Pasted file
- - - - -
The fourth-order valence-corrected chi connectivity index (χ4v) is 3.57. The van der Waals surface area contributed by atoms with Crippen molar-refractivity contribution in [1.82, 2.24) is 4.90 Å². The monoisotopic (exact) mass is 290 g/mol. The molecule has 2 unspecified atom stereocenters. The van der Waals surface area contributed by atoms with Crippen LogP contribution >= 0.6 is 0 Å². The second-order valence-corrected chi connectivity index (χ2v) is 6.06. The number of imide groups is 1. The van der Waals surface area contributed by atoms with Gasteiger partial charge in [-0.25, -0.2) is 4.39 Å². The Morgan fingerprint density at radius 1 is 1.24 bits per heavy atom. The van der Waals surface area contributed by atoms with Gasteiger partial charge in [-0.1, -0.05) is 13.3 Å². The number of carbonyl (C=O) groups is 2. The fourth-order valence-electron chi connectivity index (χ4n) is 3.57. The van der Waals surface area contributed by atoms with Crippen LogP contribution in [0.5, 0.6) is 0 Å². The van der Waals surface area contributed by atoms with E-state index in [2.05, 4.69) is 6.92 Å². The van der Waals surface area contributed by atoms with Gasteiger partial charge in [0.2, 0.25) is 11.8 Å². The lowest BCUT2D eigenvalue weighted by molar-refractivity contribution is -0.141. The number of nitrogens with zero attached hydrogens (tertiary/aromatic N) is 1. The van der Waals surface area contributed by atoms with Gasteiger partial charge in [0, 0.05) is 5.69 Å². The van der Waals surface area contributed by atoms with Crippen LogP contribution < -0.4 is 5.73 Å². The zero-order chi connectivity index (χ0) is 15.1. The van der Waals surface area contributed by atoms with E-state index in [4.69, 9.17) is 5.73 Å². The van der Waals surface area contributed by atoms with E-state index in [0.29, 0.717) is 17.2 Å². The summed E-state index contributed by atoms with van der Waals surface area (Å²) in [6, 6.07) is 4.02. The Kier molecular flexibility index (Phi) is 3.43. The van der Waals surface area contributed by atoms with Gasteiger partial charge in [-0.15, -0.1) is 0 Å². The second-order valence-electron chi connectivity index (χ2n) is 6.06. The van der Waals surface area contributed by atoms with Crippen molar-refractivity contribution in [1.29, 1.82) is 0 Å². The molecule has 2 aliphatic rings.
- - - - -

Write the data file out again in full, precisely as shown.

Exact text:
The fourth-order valence-corrected chi connectivity index (χ4v) is 3.57. The van der Waals surface area contributed by atoms with Crippen molar-refractivity contribution in [1.82, 2.24) is 4.90 Å². The monoisotopic (exact) mass is 290 g/mol. The molecule has 2 unspecified atom stereocenters. The van der Waals surface area contributed by atoms with Crippen LogP contribution >= 0.6 is 0 Å². The second-order valence-corrected chi connectivity index (χ2v) is 6.06. The number of imide groups is 1. The van der Waals surface area contributed by atoms with Gasteiger partial charge in [-0.25, -0.2) is 4.39 Å². The Morgan fingerprint density at radius 1 is 1.24 bits per heavy atom. The van der Waals surface area contributed by atoms with Gasteiger partial charge in [-0.1, -0.05) is 13.3 Å². The number of carbonyl (C=O) groups is 2. The fourth-order valence-electron chi connectivity index (χ4n) is 3.57. The van der Waals surface area contributed by atoms with Crippen LogP contribution in [0.5, 0.6) is 0 Å². The van der Waals surface area contributed by atoms with E-state index in [2.05, 4.69) is 6.92 Å². The van der Waals surface area contributed by atoms with Gasteiger partial charge in [0.2, 0.25) is 11.8 Å². The lowest BCUT2D eigenvalue weighted by molar-refractivity contribution is -0.141. The number of nitrogens with zero attached hydrogens (tertiary/aromatic N) is 1. The van der Waals surface area contributed by atoms with Gasteiger partial charge in [0, 0.05) is 5.69 Å². The van der Waals surface area contributed by atoms with Crippen LogP contribution < -0.4 is 5.73 Å². The zero-order chi connectivity index (χ0) is 15.1. The van der Waals surface area contributed by atoms with E-state index in [4.69, 9.17) is 5.73 Å². The van der Waals surface area contributed by atoms with E-state index in [0.29, 0.717) is 17.2 Å². The summed E-state index contributed by atoms with van der Waals surface area (Å²) in [6, 6.07) is 4.02. The Kier molecular flexibility index (Phi) is 3.43. The van der Waals surface area contributed by atoms with Gasteiger partial charge in [-0.15, -0.1) is 0 Å². The second-order valence-electron chi connectivity index (χ2n) is 6.06. The van der Waals surface area contributed by atoms with Crippen molar-refractivity contribution in [1.29, 1.82) is 0 Å². The molecule has 2 aliphatic rings.